Ensuring every American has access to the tools and interventions that exist today to prevent, detect, and treat cancer—and to the breakthroughs we are advancing in the Biden-Harris Administration—is essential to achieving the Biden Cancer Moonshot goal of ending cancer as we know it.
Unfortunately, the United States is currently experiencing a shortage of 15 cancer drugs due to manufacturing and supply chain issues. Three of these drugs—cisplatin, carboplatin, and methotrexate—are widely used generic drugs and have been staples of cancer treatment for decades. Several generic oncology drug manufacturers have discontinued products over time for economic reasons. And, in the last year, manufacturing site closures cut the U.S. supply of these three drugs nearly in half. These supply issues have had serious impacts on patients in the form of delayed and altered treatments.
The Biden-Harris Administration has been closely tracking these issues and taking action. Over the last several months, the Food and Drug Administration (FDA) has taken a number of important steps to tackle cancer drug supply issues and to help mitigate and prevent impacts to patients:
- For generic carboplatin and cisplatin, the FDA worked closely with cancer drug manufacturers to help identify opportunities to increase manufacturing capacity and bring companies that had stopped producing those drugs back to the U.S. market. Additionally, after a rigorous evaluation of the availability of other sources of these drugs in terms of safety and quality, the FDA exercised enforcement discretion for a manufacturer to import 14 lots of cisplatin from an FDA-registered facility outside of the United States. Cumulatively, these actions brought the cisplatin supply back to nearly 100 percent of the pre-shortage levels and are greatly alleviating the shortages of carboplatin.
- The FDA worked closely with the five manufacturers of generic methotrexate for injection to help increase supplies during the shortage.
- Close cooperation among the FDA, the manufacturers, and health care systems is helping to ensure approximately 400,000 patients per month receive their treatments. While meaningful progress has been made for patients across the United States, shortages have not been fully resolved and the FDA continues to work with drug manufacturers and health care providers to help restore access to essential cancer treatments and other medicines that are currently in short supply.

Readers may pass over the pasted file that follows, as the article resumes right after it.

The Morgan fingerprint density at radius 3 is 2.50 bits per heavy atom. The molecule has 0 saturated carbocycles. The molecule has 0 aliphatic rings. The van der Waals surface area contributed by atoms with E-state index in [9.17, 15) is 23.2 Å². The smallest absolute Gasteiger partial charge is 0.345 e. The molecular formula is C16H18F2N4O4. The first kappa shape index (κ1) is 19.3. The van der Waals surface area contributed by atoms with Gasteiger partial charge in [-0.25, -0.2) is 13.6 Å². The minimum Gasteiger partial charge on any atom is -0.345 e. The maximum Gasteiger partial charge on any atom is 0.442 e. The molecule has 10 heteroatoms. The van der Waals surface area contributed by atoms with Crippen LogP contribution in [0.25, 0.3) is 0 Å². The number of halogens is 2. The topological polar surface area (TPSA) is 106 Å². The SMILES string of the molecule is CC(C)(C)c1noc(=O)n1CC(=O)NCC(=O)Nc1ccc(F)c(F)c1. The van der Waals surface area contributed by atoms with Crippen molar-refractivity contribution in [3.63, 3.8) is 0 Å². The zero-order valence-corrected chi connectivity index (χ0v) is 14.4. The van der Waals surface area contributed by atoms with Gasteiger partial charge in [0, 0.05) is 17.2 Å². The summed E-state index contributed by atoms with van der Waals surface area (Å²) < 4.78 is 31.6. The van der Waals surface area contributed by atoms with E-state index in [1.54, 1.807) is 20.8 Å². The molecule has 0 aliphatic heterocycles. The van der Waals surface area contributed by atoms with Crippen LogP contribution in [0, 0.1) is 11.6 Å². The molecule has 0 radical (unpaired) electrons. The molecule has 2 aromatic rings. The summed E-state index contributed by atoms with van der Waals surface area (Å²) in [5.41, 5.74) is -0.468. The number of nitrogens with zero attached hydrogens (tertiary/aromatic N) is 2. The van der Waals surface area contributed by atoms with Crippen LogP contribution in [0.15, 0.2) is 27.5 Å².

There is more work to do. To advance the Administration’s efforts, on July 28, the Cancer Moonshot and White House Office of Science and Technology Policy convened leaders from across the generic oncology drug supply chain, patient advocates, caregivers, and health care providers to hear directly from those who are working on the ground to resolve these supply chain disruptions, and to get medicines to patients.
During this meeting, White House officials underscored President Biden’s commitment to ensuring patients have access to the treatments they need. In addition to the FDA’s work, broader Administration efforts to strengthen supply chains for pharmaceuticals and medical products will continue. The participants and organizations represented in this productive conversation all agreed that these supply chain issues cannot be fixed solely through government action. They identified key areas where industry, nonprofits, public-private partnerships, and government can work together to change the status quo and implement ongoing efforts led by nonprofit organizations to help assure patient access to needed medicines. Each committed to continue working with the Administration to execute on a roadmap to end shortages for cisplatin, carboplatin, and methotrexate. There was also broad agreement that the increased use of data related to supply capabilities and patient needs at a local level can support supply chain resilience and lessen the economic and patient costs of shortages.
The Administration will continue to work through the FDA, the Department of Health and Human Services, and other agencies to address and prevent drug shortages and mitigate impacts to people facing a cancer diagnosis.